A misguided comparison of languages accompanied by snootiness

The following is an very irritating post sent to a Latin listserv. My response, which I have not sent, follows. Let me know what you think.

>I don’t normally jump into these debates, but having taught Spanish &
> and having attended DLI, I can speak from experience on this subject
> Latin has 5 declensions & 6 cases – spanish has 2 declensions & 2
> (singular
> & Plural) cases – it seems to me Latin nouns are harder. Anticipating
> that
> someone somewhere will argue that Spanish has 3 declensions, I’ll concede
> the validity of that viewpoint, but it still lacks the system of cases,
> and
> that makes it ’easier’ to learn.
> Spanish has more ’irregular’ verbs, most of which are fairly regular
> within
> their own pattern, but only 1 passive voice, and that is periphrastic;
> Latin
> has 2 complete passive systems; colloquial Spanish does have a impersonal
> passive voice, but how many impersonal verbs does Latin have? Latin verbs
> seem much harder to me;
> Spanish has 2 participles, Latin has 4
> Spanish has one infinitve, Latin has 6
> There is no oratio obliqua in Spanish
> Objectively speaking, there is far more Latin grammar to learn which makes
> it harder in my book. Also, it took more effort for me to learn Latin
> than
> Spanish, and I learned Spanish first.
> Regarding DLI, German, which has fewer declensions than Latin, is Cat II.
> Russian, which I have heard has more declensions than Latin is Cat III – I
> tend to think Latin would be Cat III, if such a rating existed. I took
> Korean, which is Cat IV, and I struggled, but I’ve always made A’s in
> Latin.
> None of which matters for the original discussion, because teachers of
> other
> languages (Spanish or French or whatever) who feel the need to compete for
> students are not going to listen to any kind of objective evidence,
> because
> they don’t care. We Latin teachers tend to value reasonable argument &
> objectivity, but it’s been my experience that most high school teachers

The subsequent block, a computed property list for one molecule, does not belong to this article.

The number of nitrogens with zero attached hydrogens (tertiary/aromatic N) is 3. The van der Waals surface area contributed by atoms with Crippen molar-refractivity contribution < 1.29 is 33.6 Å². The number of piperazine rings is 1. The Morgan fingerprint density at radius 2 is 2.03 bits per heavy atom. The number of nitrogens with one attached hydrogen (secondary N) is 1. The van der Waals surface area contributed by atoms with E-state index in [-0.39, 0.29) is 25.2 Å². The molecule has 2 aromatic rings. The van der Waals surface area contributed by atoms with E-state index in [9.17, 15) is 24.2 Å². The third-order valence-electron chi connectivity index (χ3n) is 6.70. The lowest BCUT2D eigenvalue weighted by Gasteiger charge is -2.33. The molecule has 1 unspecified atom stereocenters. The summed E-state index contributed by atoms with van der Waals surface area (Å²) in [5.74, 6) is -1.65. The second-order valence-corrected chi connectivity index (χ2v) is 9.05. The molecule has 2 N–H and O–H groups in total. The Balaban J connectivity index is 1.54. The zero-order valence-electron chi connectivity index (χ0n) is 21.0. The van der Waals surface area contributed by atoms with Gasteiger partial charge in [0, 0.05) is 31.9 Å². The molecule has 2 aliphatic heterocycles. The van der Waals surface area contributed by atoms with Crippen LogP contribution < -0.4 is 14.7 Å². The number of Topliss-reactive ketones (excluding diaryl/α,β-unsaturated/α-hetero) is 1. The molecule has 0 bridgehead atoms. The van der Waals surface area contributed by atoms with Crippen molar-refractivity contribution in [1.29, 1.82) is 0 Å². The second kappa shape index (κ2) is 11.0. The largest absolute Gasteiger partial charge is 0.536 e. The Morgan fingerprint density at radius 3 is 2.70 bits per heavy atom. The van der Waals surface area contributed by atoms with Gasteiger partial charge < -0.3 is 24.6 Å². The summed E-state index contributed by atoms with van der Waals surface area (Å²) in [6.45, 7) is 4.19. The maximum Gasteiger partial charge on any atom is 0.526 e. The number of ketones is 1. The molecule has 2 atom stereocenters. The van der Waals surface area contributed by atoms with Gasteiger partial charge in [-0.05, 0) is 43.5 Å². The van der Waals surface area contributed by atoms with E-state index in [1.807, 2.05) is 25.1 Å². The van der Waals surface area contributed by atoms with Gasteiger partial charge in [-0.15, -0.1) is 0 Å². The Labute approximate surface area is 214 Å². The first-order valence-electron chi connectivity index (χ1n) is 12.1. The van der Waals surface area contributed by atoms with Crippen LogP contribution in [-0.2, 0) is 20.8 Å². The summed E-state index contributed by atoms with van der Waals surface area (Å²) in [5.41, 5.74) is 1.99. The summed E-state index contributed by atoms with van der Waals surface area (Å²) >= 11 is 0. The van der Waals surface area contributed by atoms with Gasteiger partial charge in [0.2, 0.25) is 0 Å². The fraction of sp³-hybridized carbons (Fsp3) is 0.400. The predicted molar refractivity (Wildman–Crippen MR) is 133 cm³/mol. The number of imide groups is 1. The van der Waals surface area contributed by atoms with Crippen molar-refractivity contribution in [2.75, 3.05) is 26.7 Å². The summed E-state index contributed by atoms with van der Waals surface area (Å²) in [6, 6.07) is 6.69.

> simply want to do what they want to do without accountability, and they
> will
> tear down anyone who works for excellence for its own sake – because it
> threatens them, not just in terms of students, but in terms of their own
> self-image. Our schools has Excellent AP English teachers, which can be
> judged objectively by their scores of there students, and they face the
> same
> difficulties that we’re discussing.

Gee, Sandy, your opinion of other teachers is offensive in the extreme. It’s
the same attitude that turns so many people off to Latin: misplaced

Plus, your understanding of Spanish seems to be based entirely on
morphology. If I were to take your approach and characterize Latin teachers,
I might say, “Typical, focusing on nothing but grammar and missing entirely
the heart and soul of the language.”

But I won’t say that. I would just suggest you take another look at Spanish.
You have made the same error our 18th century grammarians of English made,
taking Latin as the base and then comparing other languages to it grammar
point by grammar point.

Just a couple of pieces to this: how many uses do reflexive verbs have in
Spanish? How many ways to form the passive are there? What subtleties can be
conveyed by using ser and estar in the past progressive, preterite and
imperfect? What is the role of the “personal ’a’”? Etc.

Russian has more participles, active and passive, than Latin does. Does that
make Russian harder? I have taught Latin, Russian, and Spanish for 20 years
and find all three have their own difficulties and charms.

Please rethink this. I hate it when Latin teachers talk about other
languages as if they were “easier” and somehow not as worthy as Latin. It’s
a misleading view of languages.

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